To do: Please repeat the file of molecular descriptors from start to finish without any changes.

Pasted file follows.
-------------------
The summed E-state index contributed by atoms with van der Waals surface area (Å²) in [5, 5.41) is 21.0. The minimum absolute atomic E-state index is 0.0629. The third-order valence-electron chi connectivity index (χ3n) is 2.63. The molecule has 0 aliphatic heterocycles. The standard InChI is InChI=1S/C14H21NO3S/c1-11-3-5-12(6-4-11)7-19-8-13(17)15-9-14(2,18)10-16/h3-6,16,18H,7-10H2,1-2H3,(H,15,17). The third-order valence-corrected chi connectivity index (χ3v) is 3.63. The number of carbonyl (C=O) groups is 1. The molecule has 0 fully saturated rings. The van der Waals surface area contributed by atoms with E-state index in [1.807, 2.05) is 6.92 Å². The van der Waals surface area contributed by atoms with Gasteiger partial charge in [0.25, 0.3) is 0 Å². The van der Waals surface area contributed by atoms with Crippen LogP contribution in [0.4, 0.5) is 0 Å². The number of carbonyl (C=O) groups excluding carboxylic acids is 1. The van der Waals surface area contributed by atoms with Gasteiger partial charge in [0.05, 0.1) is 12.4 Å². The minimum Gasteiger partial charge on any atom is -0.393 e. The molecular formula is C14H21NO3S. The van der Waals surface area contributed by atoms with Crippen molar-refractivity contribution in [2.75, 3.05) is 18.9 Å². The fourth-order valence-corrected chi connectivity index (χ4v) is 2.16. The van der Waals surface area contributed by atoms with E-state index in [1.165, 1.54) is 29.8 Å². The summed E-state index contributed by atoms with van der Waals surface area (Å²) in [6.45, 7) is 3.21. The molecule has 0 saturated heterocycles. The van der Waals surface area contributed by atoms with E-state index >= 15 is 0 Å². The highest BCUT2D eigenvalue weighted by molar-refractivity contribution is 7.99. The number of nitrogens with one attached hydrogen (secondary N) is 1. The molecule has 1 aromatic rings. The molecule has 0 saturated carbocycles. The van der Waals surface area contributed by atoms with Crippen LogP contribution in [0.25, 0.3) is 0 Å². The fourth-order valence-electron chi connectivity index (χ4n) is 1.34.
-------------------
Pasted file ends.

The summed E-state index contributed by atoms with van der Waals surface area (Å²) in [5, 5.41) is 21.0. The minimum absolute atomic E-state index is 0.0629. The third-order valence-electron chi connectivity index (χ3n) is 2.63. The molecule has 0 aliphatic heterocycles. The standard InChI is InChI=1S/C14H21NO3S/c1-11-3-5-12(6-4-11)7-19-8-13(17)15-9-14(2,18)10-16/h3-6,16,18H,7-10H2,1-2H3,(H,15,17). The third-order valence-corrected chi connectivity index (χ3v) is 3.63. The number of carbonyl (C=O) groups is 1. The molecule has 0 fully saturated rings. The van der Waals surface area contributed by atoms with E-state index in [1.807, 2.05) is 6.92 Å². The van der Waals surface area contributed by atoms with Gasteiger partial charge in [0.25, 0.3) is 0 Å². The van der Waals surface area contributed by atoms with Crippen LogP contribution in [0.4, 0.5) is 0 Å². The number of carbonyl (C=O) groups excluding carboxylic acids is 1. The van der Waals surface area contributed by atoms with Gasteiger partial charge in [0.05, 0.1) is 12.4 Å². The minimum Gasteiger partial charge on any atom is -0.393 e. The molecular formula is C14H21NO3S. The van der Waals surface area contributed by atoms with Crippen molar-refractivity contribution in [2.75, 3.05) is 18.9 Å². The fourth-order valence-corrected chi connectivity index (χ4v) is 2.16. The van der Waals surface area contributed by atoms with E-state index in [1.165, 1.54) is 29.8 Å². The summed E-state index contributed by atoms with van der Waals surface area (Å²) in [6.45, 7) is 3.21. The molecule has 0 saturated heterocycles. The van der Waals surface area contributed by atoms with E-state index >= 15 is 0 Å². The highest BCUT2D eigenvalue weighted by molar-refractivity contribution is 7.99. The number of nitrogens with one attached hydrogen (secondary N) is 1. The molecule has 1 aromatic rings. The molecule has 0 saturated carbocycles. The van der Waals surface area contributed by atoms with Crippen LogP contribution in [0.25, 0.3) is 0 Å². The fourth-order valence-electron chi connectivity index (χ4n) is 1.34.